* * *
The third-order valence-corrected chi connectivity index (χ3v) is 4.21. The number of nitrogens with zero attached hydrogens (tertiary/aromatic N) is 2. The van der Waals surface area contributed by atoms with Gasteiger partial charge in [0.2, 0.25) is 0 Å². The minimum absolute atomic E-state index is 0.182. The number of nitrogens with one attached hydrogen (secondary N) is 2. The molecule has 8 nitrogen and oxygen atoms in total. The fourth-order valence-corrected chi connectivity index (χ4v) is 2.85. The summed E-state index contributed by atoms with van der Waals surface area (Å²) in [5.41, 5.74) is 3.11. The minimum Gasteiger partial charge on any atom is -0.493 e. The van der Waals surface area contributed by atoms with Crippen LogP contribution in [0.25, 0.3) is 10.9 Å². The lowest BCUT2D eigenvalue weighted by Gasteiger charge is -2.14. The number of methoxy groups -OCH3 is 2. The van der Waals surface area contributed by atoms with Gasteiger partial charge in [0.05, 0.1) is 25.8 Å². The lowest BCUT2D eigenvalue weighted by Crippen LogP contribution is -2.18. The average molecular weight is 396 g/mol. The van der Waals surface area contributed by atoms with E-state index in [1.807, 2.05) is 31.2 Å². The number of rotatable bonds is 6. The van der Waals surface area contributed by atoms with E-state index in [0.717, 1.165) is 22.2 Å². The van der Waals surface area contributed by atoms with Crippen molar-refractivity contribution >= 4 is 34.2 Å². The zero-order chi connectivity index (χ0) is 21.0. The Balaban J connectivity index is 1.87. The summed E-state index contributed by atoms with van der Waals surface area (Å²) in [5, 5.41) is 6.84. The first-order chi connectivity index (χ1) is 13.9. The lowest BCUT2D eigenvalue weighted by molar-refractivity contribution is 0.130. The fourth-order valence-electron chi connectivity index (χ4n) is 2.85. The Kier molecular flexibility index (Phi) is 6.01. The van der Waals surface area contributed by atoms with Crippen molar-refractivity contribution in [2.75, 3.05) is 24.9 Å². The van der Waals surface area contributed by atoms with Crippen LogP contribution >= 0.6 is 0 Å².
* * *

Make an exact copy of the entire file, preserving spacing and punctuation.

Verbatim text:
The third-order valence-corrected chi connectivity index (χ3v) is 4.21. The number of nitrogens with zero attached hydrogens (tertiary/aromatic N) is 2. The van der Waals surface area contributed by atoms with Gasteiger partial charge in [0.2, 0.25) is 0 Å². The minimum absolute atomic E-state index is 0.182. The number of nitrogens with one attached hydrogen (secondary N) is 2. The molecule has 8 nitrogen and oxygen atoms in total. The fourth-order valence-corrected chi connectivity index (χ4v) is 2.85. The summed E-state index contributed by atoms with van der Waals surface area (Å²) in [5.41, 5.74) is 3.11. The minimum Gasteiger partial charge on any atom is -0.493 e. The van der Waals surface area contributed by atoms with Crippen LogP contribution in [0.25, 0.3) is 10.9 Å². The lowest BCUT2D eigenvalue weighted by Gasteiger charge is -2.14. The number of methoxy groups -OCH3 is 2. The van der Waals surface area contributed by atoms with Gasteiger partial charge in [0.05, 0.1) is 25.8 Å². The lowest BCUT2D eigenvalue weighted by Crippen LogP contribution is -2.18. The average molecular weight is 396 g/mol. The van der Waals surface area contributed by atoms with E-state index in [1.807, 2.05) is 31.2 Å². The number of rotatable bonds is 6. The van der Waals surface area contributed by atoms with E-state index in [0.717, 1.165) is 22.2 Å². The van der Waals surface area contributed by atoms with Crippen molar-refractivity contribution >= 4 is 34.2 Å². The zero-order chi connectivity index (χ0) is 21.0. The Balaban J connectivity index is 1.87. The summed E-state index contributed by atoms with van der Waals surface area (Å²) in [5, 5.41) is 6.84. The first-order chi connectivity index (χ1) is 13.9. The lowest BCUT2D eigenvalue weighted by molar-refractivity contribution is 0.130. The fourth-order valence-electron chi connectivity index (χ4n) is 2.85. The Kier molecular flexibility index (Phi) is 6.01. The van der Waals surface area contributed by atoms with Crippen molar-refractivity contribution in [2.75, 3.05) is 24.9 Å². The van der Waals surface area contributed by atoms with Crippen LogP contribution >= 0.6 is 0 Å².